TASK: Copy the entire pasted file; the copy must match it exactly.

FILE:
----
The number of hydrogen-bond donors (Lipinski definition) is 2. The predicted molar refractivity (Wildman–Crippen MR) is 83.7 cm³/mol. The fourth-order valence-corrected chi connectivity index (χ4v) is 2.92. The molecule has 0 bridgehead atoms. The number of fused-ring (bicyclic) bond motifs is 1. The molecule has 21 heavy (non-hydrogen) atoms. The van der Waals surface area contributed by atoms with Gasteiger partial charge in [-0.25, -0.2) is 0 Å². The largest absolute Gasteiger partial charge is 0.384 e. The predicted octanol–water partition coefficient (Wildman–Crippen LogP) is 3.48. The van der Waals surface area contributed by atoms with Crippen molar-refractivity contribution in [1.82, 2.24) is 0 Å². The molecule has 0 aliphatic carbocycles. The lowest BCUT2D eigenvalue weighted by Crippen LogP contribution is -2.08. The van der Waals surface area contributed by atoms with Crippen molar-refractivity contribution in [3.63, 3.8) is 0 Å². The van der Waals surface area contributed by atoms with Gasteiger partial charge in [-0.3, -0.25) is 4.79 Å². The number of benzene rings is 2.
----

The number of hydrogen-bond donors (Lipinski definition) is 2. The predicted molar refractivity (Wildman–Crippen MR) is 83.7 cm³/mol. The fourth-order valence-corrected chi connectivity index (χ4v) is 2.92. The molecule has 0 bridgehead atoms. The number of fused-ring (bicyclic) bond motifs is 1. The molecule has 21 heavy (non-hydrogen) atoms. The van der Waals surface area contributed by atoms with Gasteiger partial charge in [-0.25, -0.2) is 0 Å². The largest absolute Gasteiger partial charge is 0.384 e. The predicted octanol–water partition coefficient (Wildman–Crippen LogP) is 3.48. The van der Waals surface area contributed by atoms with Crippen molar-refractivity contribution in [1.82, 2.24) is 0 Å². The molecule has 0 aliphatic carbocycles. The lowest BCUT2D eigenvalue weighted by Crippen LogP contribution is -2.08. The van der Waals surface area contributed by atoms with Crippen molar-refractivity contribution in [3.63, 3.8) is 0 Å². The van der Waals surface area contributed by atoms with Gasteiger partial charge in [-0.3, -0.25) is 4.79 Å². The number of benzene rings is 2.